Thank you Social Work Futures Readers!

Wow – here’s a snapshot of who has been reading this blog since its inception (left side, 2018, right side, 2019). It is both fun and gratifying to see the incredible reach technology allows us to share ideas at this time in history. Thank you for your support, readership and input as we navigate a futures lens in social work thinking and practice! Here’s to much more to come!!! Gratitude.

Three Questions to Start a Dialogue on Social Work and “Futures” Thinking

When we think about futures work as social workers – our code of ethics, our commitment to equity, our strengths approach – all matter and greatly accelerate progress in the futures space.  But – futures work has the potential to expand and energize our efforts as it introduces some new ideas in the way we conceptualize and actualize our work.   As the New York Times columnist Thomas Friedman recently shared at the Institute for the Futures 50th Anniversary Conference in Palo Alto – futures work allows us the opportunity to “update our intellectual software” for the 21st century and all its rapidly complicating dynamics.

Now about those questions – let’s dive in.

  • Can we do a better job of thinking (and taking action) on the future?

In fact, no one is an expert on the future…no one knows what will happen.   But for more than 50 years, a profession has taken up the challenge of discovering, developing and apply a disciplined, creative and strategic way of approaches the challenge of anticipating and planning for the future.   It is influenced by a variety of social sciences (ever hear of anticipatory anthropology?) .    Though some variations exist, futures thinking and/or approaches are largely a matter of applying a disciplined framework to questions related to “what will happen in XYZ sector and what is the best possible pathway for us to commit to as we travel through the next 5-10 year period?”    This is referred to frequently as a “futures mindset.”  Some utilize a method called “foresight” practice, others scenario planning (often coupled with forecasting).    Generally, futures “practice” relates to a variety of methods of strategic thinking/planning that depend upon creative as well as logical extrapolation.   All fit into the category of “futures” thinking or practice.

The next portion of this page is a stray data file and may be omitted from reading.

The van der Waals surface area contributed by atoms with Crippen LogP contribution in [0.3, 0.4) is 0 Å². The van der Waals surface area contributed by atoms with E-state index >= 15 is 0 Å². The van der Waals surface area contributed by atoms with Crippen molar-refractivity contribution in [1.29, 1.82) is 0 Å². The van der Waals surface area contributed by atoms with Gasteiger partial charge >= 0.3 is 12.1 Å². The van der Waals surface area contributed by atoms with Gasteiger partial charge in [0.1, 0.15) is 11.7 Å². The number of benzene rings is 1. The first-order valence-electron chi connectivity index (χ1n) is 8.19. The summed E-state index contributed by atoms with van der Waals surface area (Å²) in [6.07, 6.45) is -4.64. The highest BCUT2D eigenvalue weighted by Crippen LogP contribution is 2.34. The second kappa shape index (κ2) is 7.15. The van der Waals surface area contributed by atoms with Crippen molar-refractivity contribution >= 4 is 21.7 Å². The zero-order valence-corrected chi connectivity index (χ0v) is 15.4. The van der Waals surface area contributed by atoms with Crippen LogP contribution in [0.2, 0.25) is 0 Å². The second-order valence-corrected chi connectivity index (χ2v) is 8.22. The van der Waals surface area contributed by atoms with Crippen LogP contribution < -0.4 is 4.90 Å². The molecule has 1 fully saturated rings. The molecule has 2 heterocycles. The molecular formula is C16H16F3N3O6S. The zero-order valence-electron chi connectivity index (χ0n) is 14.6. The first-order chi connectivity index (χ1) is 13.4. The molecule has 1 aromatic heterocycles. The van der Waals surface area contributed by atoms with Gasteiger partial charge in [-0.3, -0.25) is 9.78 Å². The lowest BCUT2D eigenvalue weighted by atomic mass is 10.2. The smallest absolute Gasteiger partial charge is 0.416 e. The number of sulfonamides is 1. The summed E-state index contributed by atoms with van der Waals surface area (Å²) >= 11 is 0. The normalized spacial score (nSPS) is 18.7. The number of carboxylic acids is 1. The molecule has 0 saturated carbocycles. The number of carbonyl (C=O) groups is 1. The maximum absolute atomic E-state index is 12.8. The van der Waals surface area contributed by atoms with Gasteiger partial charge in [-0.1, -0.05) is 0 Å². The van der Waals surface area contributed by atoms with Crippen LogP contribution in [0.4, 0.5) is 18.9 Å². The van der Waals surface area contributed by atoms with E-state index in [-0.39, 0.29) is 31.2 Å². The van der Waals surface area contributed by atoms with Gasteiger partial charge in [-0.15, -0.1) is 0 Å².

• What are key principles of “futures” thinking?  What are examples of how it is being used?

It’s currently in vogue to avoid black/white and either/or thinking.   Most agree that in many cases related to modern life – absolutes are increasingly hard to find and that we have to learn to hold both/and in our minds, often balancing contradictions in tension simultaneously.   Futures thinking requires even more of us – introducing a number of complimentary as well as contradictory principles that require us to “hold in our minds” simultaneously as various matters concerning the future are considered.  The following principles are in many ways the “container” for futures work.  The work of a futures practitioner is to assist groups in keeping them in focus while working through the challenging of plotting a planning project in a particular sector.  Keeping them all in forefront of our minds is challenging!   Consider that:

  • šThe future is plural (many scenarios possible)
  • šThe future is a combination of alternative futures: possible, plausible, probable and preferable
  • šThe future is open (not fixed)
  • šThe future is fuzzy (of course we can’t “know” exactly how the future will unfold, and our foresight is imperfect, limited).
  • šThe future is surprising (not always smooth or continuous). Sometimes it arrives in unexpected ways.
  • The future is not surprising (sometimes the future is boring).
  • The future is fast (the future is always accelerating).
  • šThe future is slow (accelerating change gets all the attention, but a balance of the future is also slow, plodding and predictable).
  • šThe future is archetypical (or generic) – refers to the way that we “think” about the future.  Studies in the area tend to reflect four general generic ways of thinking about the future: continue, collapse, discipline and transformation.